Dial up: Why startups should use the phone

By Steli Efti , written on July 30, 2013

From The News Desk

Recently, my company canvassed some 150 VC-backed startups in Silicon Valley and were surprised to discover that only 10 percent were calling new signups. In contrast, 100 percent of them were sending automated emails to new users (though many of these emails needed improvement). This behavior is also evident when you consider how many startups exist to help you send or track emails (lots) versus how many help you make phone calls (very few).

Most founders we talked to said that using a phone is outdated. It doesn't scale, and their users might not want to be bothered (not that they called to find out). They argued that they can't afford to waste time doing something as manual and time intensive as dialing users, since they're trying to build momentum and scale their businesses.

Inspired by the latest essays from Paul Graham urging startups to "Do Things That Don't Scale" and followed up by 37Signal's Jason Fried's excellent post about why their newest product is launched using lots of strategies that don't seem to scale (one of them being setting up a call to do an online demo with every single interested user before giving them access to the product), I wanted to share some thoughts on why calling your users could make all the difference to your SaaS startup.

For starters, when you pick up the phone and have a conversation with a potential client, you can see an increased activation rate. In addition, you will be able to build customer development quicker, obtain feedback sooner, and gain more pertinent market intelligence right from the source. You will also see a higher closing rate, increased customer success, and loyalty, all while setting your brand apart from your competition.

Don’t worry about bothering users. You're not a telemarketer (I hope). Most of of your users -- at least the ones who are serious when they signed up -- will appreciate the extra attention. You're positioning your company as one that goes the extra mile for your customers.

Increase activation rate

Let's face it, when most people sign up for a free trial they almost immediately forget about it the moment they leave the site. At a minimum, they should be getting automated emails from the company offering the trial, but sadly this isn't always the case.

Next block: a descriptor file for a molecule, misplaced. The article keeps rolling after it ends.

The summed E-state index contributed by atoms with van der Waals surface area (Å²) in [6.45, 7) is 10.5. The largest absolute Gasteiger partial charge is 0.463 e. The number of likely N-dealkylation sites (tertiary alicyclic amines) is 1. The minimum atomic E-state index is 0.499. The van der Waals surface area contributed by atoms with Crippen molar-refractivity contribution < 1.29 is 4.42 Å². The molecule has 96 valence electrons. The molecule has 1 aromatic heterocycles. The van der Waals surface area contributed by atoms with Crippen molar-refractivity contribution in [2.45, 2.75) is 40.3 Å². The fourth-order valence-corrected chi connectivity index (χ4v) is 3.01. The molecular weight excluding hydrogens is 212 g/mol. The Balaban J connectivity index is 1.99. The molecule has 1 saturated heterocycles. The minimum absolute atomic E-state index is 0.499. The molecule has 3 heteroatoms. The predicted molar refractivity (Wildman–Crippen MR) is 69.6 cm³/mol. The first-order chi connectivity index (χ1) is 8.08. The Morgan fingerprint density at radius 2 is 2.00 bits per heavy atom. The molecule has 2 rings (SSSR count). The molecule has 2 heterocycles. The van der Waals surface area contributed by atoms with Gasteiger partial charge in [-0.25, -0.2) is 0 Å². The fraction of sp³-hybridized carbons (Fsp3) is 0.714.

This is unfortunate for the startup working hard to capture an audience’s attention. But there is a simple solution.

By adding the additional layer of customer care, calling those interested prospects during their trial period, you will find that directly communicating with the prospect is an incredibly effective way to remind them about your service and give you the opportunity to solve the problem they sought you out to solve.

Another great thing about making an actual call is that it's much harder to ignore than an email. This means that you will be able to talk to your trial users, even if it's just a quick conversation. Offering them your full attention makes a great impression.

Make it a habit to call your new sign-ups regularly and then watch your conversion and activation rates go up.

Customer development / Feedback / Market intelligence

Many startup founders will argue that it makes no economic sense to call all your trial users. Now while this might be true in the long term, the idea is, at first, you need to test different models to arrive at your Customer Life Time Value (CLTV) and Customer Acquisition Cost (CAC). You shouldn't try to optimize too early for profits, but rather focus on learning more about your customers and your market in order to create a scalable sales model.

But there is simply no action more valuable than talking to your users and potential customers.